THE FJ1100 Story

17 Oct

Two years ago I went out to buy a thirty years old bike just for something to mess with in the workshop that would keep me off the streets in the winter months —


but  for once I arrived home wishing I had been sold a pup —


Wee Toby was the star turn – just a few weeks old and so full of fun and mischief. Here he is sloping off towards the forest in disgrace after getting a rollicking from his master for pulling old Bracken around by the ears 🙂

Sold a Pup

Buying the FJ1100 —

The FJ1100 was a short-lived sensation when introduced by Yamaha back in 1984. Not for the first or the last time Mr Yam was caught with his pants down when his very nice air cooled four cylinder machine was quickly overtaken by more modern oil and water cooled fours from the Suzuki and Kawasaki stables.

But that was back then. Believe it or not even now – thirty years later  – that air cooled four cylinder motor is still produced and sold in the current XJR1300 roadster where it has a strong following amongst knowledgeable bikers.

‘So where am I going with this?’

Right here —

Let haggling commence

Deep in a Dumfries and Galloway forest where the current owner and his dog appear to be decidedly unimpressed with my starting offer for the FJ1100 which he has up for sale.

No worries – coffee drank — deal done – it is time for me to wrench the bike from the previous owner’s adoring grip and hit the highway —

jump start

I would have taken his shiny boots as well if he had let me but in the end I had to be content with the FJ —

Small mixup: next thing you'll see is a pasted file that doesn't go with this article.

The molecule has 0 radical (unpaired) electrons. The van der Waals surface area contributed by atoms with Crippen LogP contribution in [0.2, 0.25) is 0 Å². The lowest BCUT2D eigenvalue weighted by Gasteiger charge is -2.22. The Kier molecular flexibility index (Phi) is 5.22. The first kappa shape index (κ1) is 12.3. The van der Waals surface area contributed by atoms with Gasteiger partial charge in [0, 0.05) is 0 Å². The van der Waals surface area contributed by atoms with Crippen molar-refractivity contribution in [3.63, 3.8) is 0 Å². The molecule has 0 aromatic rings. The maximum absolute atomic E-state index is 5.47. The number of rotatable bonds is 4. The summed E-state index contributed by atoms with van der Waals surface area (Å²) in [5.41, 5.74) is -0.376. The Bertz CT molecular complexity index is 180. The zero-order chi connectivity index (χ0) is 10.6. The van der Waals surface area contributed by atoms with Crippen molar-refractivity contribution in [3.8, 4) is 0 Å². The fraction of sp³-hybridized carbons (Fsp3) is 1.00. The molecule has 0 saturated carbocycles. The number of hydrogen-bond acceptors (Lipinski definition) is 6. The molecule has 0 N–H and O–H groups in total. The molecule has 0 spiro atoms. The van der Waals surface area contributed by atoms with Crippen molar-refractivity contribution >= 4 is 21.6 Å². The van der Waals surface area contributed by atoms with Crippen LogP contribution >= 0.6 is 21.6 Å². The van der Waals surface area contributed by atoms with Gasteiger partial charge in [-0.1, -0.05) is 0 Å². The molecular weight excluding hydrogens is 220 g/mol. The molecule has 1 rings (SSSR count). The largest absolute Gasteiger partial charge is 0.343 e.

Yes she’s tidy for a thirty year old bike —

FJ 911

But I see plenty in need of my particular brand of TLC to keep me busy over the coming winter months 🙂


Corruption is everywhere these days and no more so than in the motorcycling field where the ubiquitous 36Y inlet rubbers fitted as standard on the FJ1100 are the ‘must have’ tuning accessories for the XJR1300.

bikeshed 019 (3)

The late arriving XJR uses the same motor but Mr Yamaha strangled the beast at birth when he specified a cumbersome exhaust system and matched it with 33mm inlet rubbers.

bikeshed 053

Fitting a free-breathing Akro like the one on my old bike above – plus a set of these 36mm inlet rubbers stolen from an FJ releases a few more ponies as well as lowering the all up weight by a worthwhile margin.

tidal 017

But my FJ rubbers are going nowhere ‘cept back onto the inlet’s whence they came —

tidal 020

There’s still work to do on the cam cover seen here in a ‘before’ shot —

tidal 023

but what goes round under it looks to be in good order with minimal apparent wear on the cam lobes and what appears to be a sound cam chain set-up —

tidal 024

The carbs are coming along nicely – it’s just a case of deciding how far to go with them in house. Providing they are reasonably clean inside I won’t send them off for ultra-sonic cleaning as it’s my intention to keep the costs sensible —

tidal 026

A tidy bike – running like she should is my aim.


But I will have to wear my mask —

tidal 031

and go rob a bank if I want to make her like new 🙂


Hoping to bolt a few bits of the FJ together soon.

I lifted the motor down off the table and set it on wooden blocks roughly at it’s finished height —

FJ 005

It will be a matter of checking through my auto-jumble of bits for things like –

the airbox and carb rubbers which are still at the cleaning stage —

FJ 001